Each venue promises a cozy, intimate setting for getting your eardrums blasted out. Brötzmann can certainly play quietly and sensitively, but it’s the biggest sounds that are his signature. This is a guy who told The Wire his overexpansive playing has expanded his lungs to the point of damage. Raise your hand if you didn’t realize that was even possible.

The condition doesn’t affect Brötzmann’s playing, however. So, as late as 2011 at the Musique Actuelle Festival in Victoriaville, he was able to do things like this:

Trio Roma (Victo, 2012).That’s Brötzmann and Nilssen-Love in trio with Massimo Pupillo playing an electric bass set on “kill.” They’ve obviously decided they’ll all amp it up, so to speak, to match Pupillo’s “11” setting. They do have pauses and quiet patches, but it’s a mostly sweaty and sprinting workout that makes up one of the two CDs in Solo + Trio Roma (Victo, 2012). It qualifies as a Sound of 4 experience.

That excerpt comes from only about 1 minute into a 70-minute track, by the way.

Regarding those quiet patches, here’s a segment where Pupillo sits out, and Brötzmann gets to display some delicate gruffness.

Concentric (Clean Feed, 2006)How about Nilssen-Love, who’s less familiar to most listeners? Here he is with a different saxophonist: John Butcher, whose aesthetic often tends toward the introspective — airy sounds and high-tone, slow-motion squeals. Concentric (Clean Feed, 2006) is a much different setting from Trio Roma, with Nilssen-Love going for a more sculpted sound even during the busier segments.

Sticks and Stones (Sofa, 2001)Nilssen-Love also has a solo album where he favors subtlety over bombast. Sticks & Stones (Sofa, 2001) isn’t exactly quiet — maybe “close-miked” is a better term? He solos on a rich array of percussion, making small noises that are amplified straight into your ear, as if you’re in a warm, small room with your head hovering right above the drums. He’s chosen his drums and implements so that the taps and bounces produce rich, almost liquid sounds, and you can savor every nuance, like sips of wine.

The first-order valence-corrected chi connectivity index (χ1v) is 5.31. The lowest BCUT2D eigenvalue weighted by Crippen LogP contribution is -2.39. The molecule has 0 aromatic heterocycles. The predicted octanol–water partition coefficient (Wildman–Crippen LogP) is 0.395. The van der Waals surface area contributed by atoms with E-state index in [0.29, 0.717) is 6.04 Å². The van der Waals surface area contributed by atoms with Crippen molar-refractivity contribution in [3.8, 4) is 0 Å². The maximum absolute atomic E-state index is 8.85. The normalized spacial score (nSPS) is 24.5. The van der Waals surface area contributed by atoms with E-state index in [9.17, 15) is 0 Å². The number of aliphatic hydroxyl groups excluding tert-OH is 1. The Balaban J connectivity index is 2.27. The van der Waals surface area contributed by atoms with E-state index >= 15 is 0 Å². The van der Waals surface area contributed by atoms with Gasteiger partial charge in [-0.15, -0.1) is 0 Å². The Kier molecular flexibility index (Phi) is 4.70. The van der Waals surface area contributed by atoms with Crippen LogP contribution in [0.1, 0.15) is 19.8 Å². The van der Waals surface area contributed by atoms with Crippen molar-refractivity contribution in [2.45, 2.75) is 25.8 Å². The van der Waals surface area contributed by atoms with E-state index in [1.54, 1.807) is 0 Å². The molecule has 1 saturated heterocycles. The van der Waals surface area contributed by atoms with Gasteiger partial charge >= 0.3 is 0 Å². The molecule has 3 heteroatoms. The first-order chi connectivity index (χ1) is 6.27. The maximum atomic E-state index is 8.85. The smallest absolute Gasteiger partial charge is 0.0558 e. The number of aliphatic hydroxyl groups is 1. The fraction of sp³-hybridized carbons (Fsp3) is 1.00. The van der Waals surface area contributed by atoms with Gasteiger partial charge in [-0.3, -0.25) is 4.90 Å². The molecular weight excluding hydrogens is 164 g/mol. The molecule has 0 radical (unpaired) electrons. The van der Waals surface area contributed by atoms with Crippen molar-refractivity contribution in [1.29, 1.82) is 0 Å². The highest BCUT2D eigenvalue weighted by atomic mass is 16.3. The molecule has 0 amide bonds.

Sticks & Stones admittedly gets a little repetitious, but any one of the fairly short tracks is a treat, packed with delicious sounds and fast, rattling drumstick work.

Of course, these two gentlemen will spontaneously decide which colors to flash at these upcoming concerts. I would guess you’ll hear a little bit of all of it. Just come prepared for some big sounds.

(Each album-cover image links to eMusic, where you can sample more of the music. There is no commercial arrangement here; eMusic has no idea that I do this.)

Marco Eneidi, Peter Brotzmann: Big Sounds

B.E.E.K.Live at Spruce Street Forum (Botticelli, 2004)

Alto saxophonist Marco Eneidi isn’t easy to find on disk these days.  So, it’s exciting that the latest CD on his Botticelli label is available again.

Botticelli was never widely distributed; your main sources were Eneidi himself and the Eremite label, where he had found a sympathetic ear. Downtown Music Gallery was listening, too, and they’ve found an old box of CDs from a quartet that paired Eneidi with Peter Brotzmann for a double-sax attack, with Jackson Krall (drums) and Lisle Ellis (bass). (DMG notes the finding on its latest newsletter.)

When I think of these two saxophonists, I think of high energy levels — Brotzmann in forceful, thundering volume; Eneidi in a more darting, agile strategy.

And the album delivers on that promise. It’s a squall. Even when the saxophonists take a break — exchanging long blaring tones during “No. 1,” for instance — Krall’s drums and Ellis’ bass keep up their relentless blowing. It’s a towering monolith of sound.

The audio quality on this live recording isn’t excellent, but you can still lose yourself in the dizzying attack presented here, especially at the points where the two saxophones join paths — constructive interference — to form a spiraling white hole of energy.

It’s not all bluster. On “No. 4” (fourth of five baically untitled tracks), Eneidi — at least I think it’s him — improvises an easygoing nighttime jazz/blues, backed by calm bass and Krall using his brushes. Soon enough, though, the piece simmers into a more chaotic, freeform jumble. “No. 2” likewise starts with a light touch, in what could be considered some of the best playing on the album, fast and quiet.

It’s an album worth seeking out. Ken Waxman’s Jazz Weekly review, which displays a deeper knowledge of history and saxophones than I’ve got, can be found here. And if you can read Spanish, this page might tell you something.